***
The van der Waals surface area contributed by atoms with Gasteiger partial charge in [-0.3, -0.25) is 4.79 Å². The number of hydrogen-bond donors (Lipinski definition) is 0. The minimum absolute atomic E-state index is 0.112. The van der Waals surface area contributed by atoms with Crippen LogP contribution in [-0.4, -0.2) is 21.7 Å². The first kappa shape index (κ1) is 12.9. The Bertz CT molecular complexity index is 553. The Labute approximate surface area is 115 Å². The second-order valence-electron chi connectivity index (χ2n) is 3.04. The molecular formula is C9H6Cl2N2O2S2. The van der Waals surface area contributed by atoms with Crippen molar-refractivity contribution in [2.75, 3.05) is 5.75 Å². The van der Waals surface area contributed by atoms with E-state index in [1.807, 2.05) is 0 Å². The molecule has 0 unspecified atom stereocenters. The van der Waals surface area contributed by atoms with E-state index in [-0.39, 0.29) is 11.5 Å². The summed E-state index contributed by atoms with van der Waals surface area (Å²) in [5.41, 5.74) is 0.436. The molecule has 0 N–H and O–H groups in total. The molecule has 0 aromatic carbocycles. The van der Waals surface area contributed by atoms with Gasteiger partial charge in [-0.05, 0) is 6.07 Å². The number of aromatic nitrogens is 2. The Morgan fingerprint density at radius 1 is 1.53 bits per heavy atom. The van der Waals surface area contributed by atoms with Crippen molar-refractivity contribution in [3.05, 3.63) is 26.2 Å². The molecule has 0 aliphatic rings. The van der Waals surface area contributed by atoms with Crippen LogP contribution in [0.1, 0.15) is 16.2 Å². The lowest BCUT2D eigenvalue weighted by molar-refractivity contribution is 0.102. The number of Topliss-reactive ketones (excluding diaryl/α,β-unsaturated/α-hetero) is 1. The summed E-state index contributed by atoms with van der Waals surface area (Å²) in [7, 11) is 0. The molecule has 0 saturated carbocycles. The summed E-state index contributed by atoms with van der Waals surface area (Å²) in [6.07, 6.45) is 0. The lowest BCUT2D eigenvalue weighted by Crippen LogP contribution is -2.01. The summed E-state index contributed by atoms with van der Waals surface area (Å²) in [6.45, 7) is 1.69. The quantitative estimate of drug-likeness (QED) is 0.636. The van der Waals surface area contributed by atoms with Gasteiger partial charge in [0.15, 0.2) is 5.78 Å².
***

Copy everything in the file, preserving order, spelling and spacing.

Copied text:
The van der Waals surface area contributed by atoms with Gasteiger partial charge in [-0.3, -0.25) is 4.79 Å². The number of hydrogen-bond donors (Lipinski definition) is 0. The minimum absolute atomic E-state index is 0.112. The van der Waals surface area contributed by atoms with Crippen LogP contribution in [-0.4, -0.2) is 21.7 Å². The first kappa shape index (κ1) is 12.9. The Bertz CT molecular complexity index is 553. The Labute approximate surface area is 115 Å². The second-order valence-electron chi connectivity index (χ2n) is 3.04. The molecular formula is C9H6Cl2N2O2S2. The van der Waals surface area contributed by atoms with Crippen molar-refractivity contribution in [2.75, 3.05) is 5.75 Å². The van der Waals surface area contributed by atoms with E-state index in [1.807, 2.05) is 0 Å². The molecule has 0 unspecified atom stereocenters. The van der Waals surface area contributed by atoms with E-state index in [-0.39, 0.29) is 11.5 Å². The summed E-state index contributed by atoms with van der Waals surface area (Å²) in [5.41, 5.74) is 0.436. The molecule has 0 N–H and O–H groups in total. The molecule has 0 aromatic carbocycles. The van der Waals surface area contributed by atoms with Gasteiger partial charge in [-0.05, 0) is 6.07 Å². The number of aromatic nitrogens is 2. The Morgan fingerprint density at radius 1 is 1.53 bits per heavy atom. The van der Waals surface area contributed by atoms with Crippen molar-refractivity contribution in [3.05, 3.63) is 26.2 Å². The molecule has 0 aliphatic rings. The van der Waals surface area contributed by atoms with Crippen LogP contribution in [0.1, 0.15) is 16.2 Å². The lowest BCUT2D eigenvalue weighted by molar-refractivity contribution is 0.102. The number of Topliss-reactive ketones (excluding diaryl/α,β-unsaturated/α-hetero) is 1. The summed E-state index contributed by atoms with van der Waals surface area (Å²) in [7, 11) is 0. The molecule has 0 saturated carbocycles. The summed E-state index contributed by atoms with van der Waals surface area (Å²) in [6.07, 6.45) is 0. The lowest BCUT2D eigenvalue weighted by Crippen LogP contribution is -2.01. The summed E-state index contributed by atoms with van der Waals surface area (Å²) in [6.45, 7) is 1.69. The quantitative estimate of drug-likeness (QED) is 0.636. The van der Waals surface area contributed by atoms with Gasteiger partial charge in [0.15, 0.2) is 5.78 Å².